Rape survivor to climb Ben Nevis with her cello to fundraise for charity which supported her
A rape survivor is planning on hitting the highest of notes as she raises money for a charity which supported her after she was sexually assaulted.
Lucy-Rose Graham (22) was raped last year. Following the attack, she was supported by charity Rape Crisis - and now she is going the extra mile to raise funds for the cause.
Lucy-Rose, a music teacher, will climb Britain’s tallest mountain, Ben Nevis, while carrying her cello to play at the top.
She said the charity had been a great support to her after the assault.
She said: “After the assault last year I cut myself off from everyone - family and friends.
“The only contact I had was that of the police, the hospital where I had a forensic examination, one of the staff members at my uni and Rape Crisis who called me almost every day to check up on me and make sure that I was looking after myself.”
The climb will take place in August, and Lucy-Rose, from Uffington, said: “ I am doing this climb because I want to raise awareness around the subject of rape, as well as it being a way for me to regain my power over what happened.
“Rape is a topic that is hushed up and this causes victims to feel ashamed and dirty.
“Rape Crisis gave me the support that I needed at the time of the rape and also the continued support I require after, as the trauma is not something that goes away after a few months.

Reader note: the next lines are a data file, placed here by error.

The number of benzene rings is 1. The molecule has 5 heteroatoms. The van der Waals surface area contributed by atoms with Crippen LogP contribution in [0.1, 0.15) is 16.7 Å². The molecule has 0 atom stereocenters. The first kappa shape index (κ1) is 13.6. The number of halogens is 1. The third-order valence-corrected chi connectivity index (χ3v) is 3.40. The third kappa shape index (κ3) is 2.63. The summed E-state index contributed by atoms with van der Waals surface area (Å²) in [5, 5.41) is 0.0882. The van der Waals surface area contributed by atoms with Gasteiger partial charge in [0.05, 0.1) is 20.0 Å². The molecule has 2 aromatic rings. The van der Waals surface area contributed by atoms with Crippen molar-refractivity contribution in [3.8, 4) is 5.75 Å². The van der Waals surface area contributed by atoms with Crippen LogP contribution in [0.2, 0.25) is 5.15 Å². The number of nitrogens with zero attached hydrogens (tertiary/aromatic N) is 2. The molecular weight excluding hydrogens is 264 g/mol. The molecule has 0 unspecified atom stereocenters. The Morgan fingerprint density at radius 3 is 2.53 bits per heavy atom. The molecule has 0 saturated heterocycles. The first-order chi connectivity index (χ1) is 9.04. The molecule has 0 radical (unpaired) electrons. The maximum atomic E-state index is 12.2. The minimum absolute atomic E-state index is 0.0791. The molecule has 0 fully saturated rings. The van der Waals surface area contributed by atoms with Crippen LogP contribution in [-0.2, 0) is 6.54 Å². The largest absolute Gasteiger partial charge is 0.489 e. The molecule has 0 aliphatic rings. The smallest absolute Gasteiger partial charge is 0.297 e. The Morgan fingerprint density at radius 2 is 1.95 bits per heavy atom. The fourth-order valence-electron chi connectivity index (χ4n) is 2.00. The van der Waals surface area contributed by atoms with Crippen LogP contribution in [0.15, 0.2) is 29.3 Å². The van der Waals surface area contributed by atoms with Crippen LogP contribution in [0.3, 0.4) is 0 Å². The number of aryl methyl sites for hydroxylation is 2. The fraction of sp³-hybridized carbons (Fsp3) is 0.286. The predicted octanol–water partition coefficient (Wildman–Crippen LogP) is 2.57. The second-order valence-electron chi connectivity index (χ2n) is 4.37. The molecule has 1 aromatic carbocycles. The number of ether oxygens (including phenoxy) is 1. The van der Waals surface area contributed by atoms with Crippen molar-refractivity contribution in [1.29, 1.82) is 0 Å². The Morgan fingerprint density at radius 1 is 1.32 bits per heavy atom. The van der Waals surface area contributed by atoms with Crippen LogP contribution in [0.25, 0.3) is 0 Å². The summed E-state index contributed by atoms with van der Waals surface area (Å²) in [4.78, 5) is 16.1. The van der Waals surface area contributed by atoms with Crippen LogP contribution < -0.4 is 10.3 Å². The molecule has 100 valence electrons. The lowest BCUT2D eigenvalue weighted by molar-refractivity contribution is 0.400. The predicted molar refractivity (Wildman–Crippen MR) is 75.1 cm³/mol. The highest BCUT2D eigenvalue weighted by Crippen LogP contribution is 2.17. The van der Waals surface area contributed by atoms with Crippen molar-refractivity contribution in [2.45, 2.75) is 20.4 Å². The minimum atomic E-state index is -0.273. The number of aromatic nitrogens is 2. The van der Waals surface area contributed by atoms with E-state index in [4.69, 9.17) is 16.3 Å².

“Anything that I can give back to Rape Crisis financially will enable them to help and support more victims.”
She added: “I believe that sexual assault is one of the most intrusive, degrading things that one human can do to another and it is my aim and ambition to now speak out about it, so that all rape survivors can know that there is help out there which they can access at anytime through the amazing support of Rape Crisis.”
Lucy-Rose is now training to make sure she can complete the challenging mission.
She said: “I’m not too sure how long it is going to take to climb. I don’t want to set a time limit on it, as I think it will be hard enough just getting to the top with a cello on my back without that added pressure. My plan is to set off early in the morning and to just keep going at a steady pace.
“My cello, plus the case, weighs around 8kg and I think the hardest thing about the climb will be endurance - the cello hits the back of my legs when I walk on a flat surface, so climbing upwards will definitely be a challenge.”
Lucy-Rose waived her right to anonymity to tell her story to the Peterborough Telegraph.
To sponsor Lucy-Rose, visit https://www.justgiving.com/fundraising/lucy-rose-graham